Lunch with the Impressionists
In the small village of Giverny, France, a few hundred yards from Monet’s famous house and garden, one can still feel the atmosphere of the pastoral hamlet with glorious light that first captured Monet’s imagination as he glimpsed it from a passing train in 1888.
A stroll from the gardens down Rue Claude Monet brings you to a Giverny landmark: The Hotel Baudy. The celebrated hotel, in great measure due to the industrious nature of its landlady, became an artistic and social center for a colony of impressionist painters, mainly from America, who were attracted to the area in the 1880s. Pissarro, Sargent, Cezanne all visited or worked in Giverny.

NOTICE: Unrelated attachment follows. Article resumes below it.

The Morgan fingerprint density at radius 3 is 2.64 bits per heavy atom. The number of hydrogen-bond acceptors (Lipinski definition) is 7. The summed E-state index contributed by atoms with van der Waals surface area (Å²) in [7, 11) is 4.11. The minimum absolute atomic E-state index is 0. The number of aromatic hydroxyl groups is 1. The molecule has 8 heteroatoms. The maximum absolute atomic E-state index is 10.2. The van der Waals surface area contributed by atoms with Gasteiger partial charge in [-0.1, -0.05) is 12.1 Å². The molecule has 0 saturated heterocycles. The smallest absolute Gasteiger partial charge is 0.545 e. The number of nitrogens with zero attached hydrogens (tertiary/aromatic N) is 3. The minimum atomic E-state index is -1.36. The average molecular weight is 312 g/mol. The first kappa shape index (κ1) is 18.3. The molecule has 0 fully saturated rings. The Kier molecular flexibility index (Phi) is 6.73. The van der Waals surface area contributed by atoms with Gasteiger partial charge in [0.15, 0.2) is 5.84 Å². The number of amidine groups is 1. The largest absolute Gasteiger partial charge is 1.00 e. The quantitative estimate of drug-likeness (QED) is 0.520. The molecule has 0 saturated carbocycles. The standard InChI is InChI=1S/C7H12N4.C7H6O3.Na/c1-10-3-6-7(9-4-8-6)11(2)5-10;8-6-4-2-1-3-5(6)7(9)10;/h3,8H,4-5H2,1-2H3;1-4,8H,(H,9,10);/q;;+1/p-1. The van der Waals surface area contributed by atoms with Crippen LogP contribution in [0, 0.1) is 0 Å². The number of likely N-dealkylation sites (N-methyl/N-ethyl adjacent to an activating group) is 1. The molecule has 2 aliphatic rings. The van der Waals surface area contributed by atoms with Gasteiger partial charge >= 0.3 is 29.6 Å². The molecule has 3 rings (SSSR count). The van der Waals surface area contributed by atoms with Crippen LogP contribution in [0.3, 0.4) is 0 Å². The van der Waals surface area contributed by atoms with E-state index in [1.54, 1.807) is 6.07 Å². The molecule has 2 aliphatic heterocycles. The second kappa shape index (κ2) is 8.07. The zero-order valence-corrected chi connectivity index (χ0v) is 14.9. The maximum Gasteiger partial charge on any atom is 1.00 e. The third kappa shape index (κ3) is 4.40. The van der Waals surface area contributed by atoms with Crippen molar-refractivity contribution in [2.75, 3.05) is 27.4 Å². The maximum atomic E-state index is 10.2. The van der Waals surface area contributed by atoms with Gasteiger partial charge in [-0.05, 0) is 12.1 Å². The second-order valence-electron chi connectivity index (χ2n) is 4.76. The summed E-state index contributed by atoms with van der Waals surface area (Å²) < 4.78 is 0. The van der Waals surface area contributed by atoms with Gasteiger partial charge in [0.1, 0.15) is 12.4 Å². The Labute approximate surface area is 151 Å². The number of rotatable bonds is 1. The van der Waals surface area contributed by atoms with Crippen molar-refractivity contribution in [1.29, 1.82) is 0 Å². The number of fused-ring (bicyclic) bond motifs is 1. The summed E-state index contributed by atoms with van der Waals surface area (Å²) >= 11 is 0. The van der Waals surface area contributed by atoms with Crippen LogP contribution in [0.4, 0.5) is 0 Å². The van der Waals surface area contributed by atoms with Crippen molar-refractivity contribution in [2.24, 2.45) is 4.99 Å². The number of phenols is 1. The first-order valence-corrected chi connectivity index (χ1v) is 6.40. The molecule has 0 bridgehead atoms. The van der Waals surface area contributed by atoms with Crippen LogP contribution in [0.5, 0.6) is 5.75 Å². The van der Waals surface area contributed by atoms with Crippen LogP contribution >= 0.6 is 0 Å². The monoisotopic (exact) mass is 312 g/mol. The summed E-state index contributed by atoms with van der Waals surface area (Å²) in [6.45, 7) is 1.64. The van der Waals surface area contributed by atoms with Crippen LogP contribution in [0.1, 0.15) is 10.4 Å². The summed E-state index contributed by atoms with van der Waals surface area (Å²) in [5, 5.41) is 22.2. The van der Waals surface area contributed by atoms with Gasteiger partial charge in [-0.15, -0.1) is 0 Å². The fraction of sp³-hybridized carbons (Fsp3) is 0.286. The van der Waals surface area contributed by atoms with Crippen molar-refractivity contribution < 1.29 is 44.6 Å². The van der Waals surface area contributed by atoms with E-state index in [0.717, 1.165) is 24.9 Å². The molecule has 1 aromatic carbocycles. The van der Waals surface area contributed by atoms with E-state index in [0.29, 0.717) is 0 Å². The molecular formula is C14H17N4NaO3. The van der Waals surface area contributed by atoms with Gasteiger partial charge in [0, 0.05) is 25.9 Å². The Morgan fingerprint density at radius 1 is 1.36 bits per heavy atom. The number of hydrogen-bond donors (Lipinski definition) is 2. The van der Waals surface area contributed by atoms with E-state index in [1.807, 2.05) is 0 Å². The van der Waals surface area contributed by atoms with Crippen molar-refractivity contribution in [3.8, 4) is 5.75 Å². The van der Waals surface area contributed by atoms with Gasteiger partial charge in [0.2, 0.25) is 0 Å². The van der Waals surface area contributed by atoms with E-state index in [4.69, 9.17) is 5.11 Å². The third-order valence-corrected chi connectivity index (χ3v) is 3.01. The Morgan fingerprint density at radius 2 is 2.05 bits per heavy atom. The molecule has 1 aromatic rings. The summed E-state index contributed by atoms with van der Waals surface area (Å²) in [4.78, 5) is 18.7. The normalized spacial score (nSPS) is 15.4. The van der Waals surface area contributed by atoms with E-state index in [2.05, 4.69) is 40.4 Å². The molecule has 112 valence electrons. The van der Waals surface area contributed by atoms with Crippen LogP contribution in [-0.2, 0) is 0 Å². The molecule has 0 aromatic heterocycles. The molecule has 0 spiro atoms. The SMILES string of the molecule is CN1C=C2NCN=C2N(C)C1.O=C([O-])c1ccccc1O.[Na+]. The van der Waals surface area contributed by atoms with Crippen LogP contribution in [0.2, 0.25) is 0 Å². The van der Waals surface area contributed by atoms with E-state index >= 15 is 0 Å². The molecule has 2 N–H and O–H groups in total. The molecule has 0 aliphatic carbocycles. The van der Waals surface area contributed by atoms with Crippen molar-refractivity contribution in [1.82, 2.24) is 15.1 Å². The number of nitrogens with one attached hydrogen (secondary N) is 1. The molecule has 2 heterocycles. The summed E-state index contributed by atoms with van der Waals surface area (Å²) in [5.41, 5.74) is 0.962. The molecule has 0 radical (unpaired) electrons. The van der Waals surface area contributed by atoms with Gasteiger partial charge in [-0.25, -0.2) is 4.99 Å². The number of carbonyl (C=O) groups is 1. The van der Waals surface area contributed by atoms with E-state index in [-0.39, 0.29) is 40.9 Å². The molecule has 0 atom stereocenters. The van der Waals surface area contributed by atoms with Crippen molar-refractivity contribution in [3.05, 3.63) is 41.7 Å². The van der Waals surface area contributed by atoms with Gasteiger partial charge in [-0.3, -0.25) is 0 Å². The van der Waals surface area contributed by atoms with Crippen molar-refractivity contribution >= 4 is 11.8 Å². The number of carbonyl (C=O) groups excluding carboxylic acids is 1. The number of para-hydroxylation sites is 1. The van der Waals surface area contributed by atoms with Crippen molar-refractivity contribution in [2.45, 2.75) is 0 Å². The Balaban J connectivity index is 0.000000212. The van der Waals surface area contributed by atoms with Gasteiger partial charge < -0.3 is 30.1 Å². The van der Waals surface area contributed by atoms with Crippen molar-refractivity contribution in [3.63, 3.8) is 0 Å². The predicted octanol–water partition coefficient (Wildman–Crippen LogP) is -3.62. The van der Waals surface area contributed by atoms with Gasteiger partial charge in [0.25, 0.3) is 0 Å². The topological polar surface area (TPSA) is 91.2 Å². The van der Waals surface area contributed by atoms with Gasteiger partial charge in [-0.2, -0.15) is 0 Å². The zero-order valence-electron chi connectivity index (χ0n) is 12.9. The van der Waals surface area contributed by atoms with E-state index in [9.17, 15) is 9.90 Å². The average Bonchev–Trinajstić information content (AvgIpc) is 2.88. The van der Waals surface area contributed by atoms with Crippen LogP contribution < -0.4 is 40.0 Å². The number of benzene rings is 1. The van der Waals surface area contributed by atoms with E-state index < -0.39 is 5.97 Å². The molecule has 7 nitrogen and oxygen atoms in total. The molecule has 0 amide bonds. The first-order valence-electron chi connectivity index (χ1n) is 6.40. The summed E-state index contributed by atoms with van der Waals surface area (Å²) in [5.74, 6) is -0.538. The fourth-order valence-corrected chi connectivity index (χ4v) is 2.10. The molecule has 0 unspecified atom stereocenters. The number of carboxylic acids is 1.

The hotel’s well-known rose garden is reached by going through the restaurant, its rooms themselves worth the journey to Giverny. The burnt ochres, faded blues, soft greens and sun-bleached yellows of the decor showcase the many paintings along every wall. You can almost hear the conversation and laughter and smell the whisky from those lively times as you make your way out the back doors.
The Impressionists were radicals, rule-breakers, outward thinkers, and were criticized and ridiculed before they were embraced and admired. They changed the way we look at the world, and we’ve been fascinated ever since.
I end with a grateful salute to dreamers and thinkers, the mad geniuses and imaginers who dare to see the world their way and are brave enough to challenge, inspire and encourage us to see it, too, and to think differently.
Wishing you an inspired weekend.